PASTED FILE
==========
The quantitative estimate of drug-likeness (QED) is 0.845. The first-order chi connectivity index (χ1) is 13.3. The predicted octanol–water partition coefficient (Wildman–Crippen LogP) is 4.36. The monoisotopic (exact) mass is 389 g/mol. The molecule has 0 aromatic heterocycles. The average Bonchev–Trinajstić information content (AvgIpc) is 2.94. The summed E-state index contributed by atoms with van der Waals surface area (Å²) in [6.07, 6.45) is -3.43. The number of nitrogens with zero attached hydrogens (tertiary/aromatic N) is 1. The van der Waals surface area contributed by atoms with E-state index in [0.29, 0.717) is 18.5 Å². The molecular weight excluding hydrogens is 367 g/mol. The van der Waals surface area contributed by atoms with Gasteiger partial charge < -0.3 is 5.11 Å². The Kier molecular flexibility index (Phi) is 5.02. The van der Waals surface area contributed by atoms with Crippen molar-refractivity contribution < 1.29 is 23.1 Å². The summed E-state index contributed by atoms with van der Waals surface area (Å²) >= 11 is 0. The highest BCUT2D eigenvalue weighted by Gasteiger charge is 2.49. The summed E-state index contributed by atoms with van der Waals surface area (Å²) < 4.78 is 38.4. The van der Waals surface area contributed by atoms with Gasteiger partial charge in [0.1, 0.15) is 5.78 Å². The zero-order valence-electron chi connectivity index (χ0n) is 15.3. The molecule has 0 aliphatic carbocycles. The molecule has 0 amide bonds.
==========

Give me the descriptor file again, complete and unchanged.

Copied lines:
The quantitative estimate of drug-likeness (QED) is 0.845. The first-order chi connectivity index (χ1) is 13.3. The predicted octanol–water partition coefficient (Wildman–Crippen LogP) is 4.36. The monoisotopic (exact) mass is 389 g/mol. The molecule has 0 aromatic heterocycles. The average Bonchev–Trinajstić information content (AvgIpc) is 2.94. The summed E-state index contributed by atoms with van der Waals surface area (Å²) in [6.07, 6.45) is -3.43. The number of nitrogens with zero attached hydrogens (tertiary/aromatic N) is 1. The van der Waals surface area contributed by atoms with E-state index in [0.29, 0.717) is 18.5 Å². The molecular weight excluding hydrogens is 367 g/mol. The van der Waals surface area contributed by atoms with Gasteiger partial charge < -0.3 is 5.11 Å². The Kier molecular flexibility index (Phi) is 5.02. The van der Waals surface area contributed by atoms with Crippen molar-refractivity contribution < 1.29 is 23.1 Å². The summed E-state index contributed by atoms with van der Waals surface area (Å²) >= 11 is 0. The highest BCUT2D eigenvalue weighted by Gasteiger charge is 2.49. The summed E-state index contributed by atoms with van der Waals surface area (Å²) < 4.78 is 38.4. The van der Waals surface area contributed by atoms with Gasteiger partial charge in [0.1, 0.15) is 5.78 Å². The zero-order valence-electron chi connectivity index (χ0n) is 15.3. The molecule has 0 aliphatic carbocycles. The molecule has 0 amide bonds.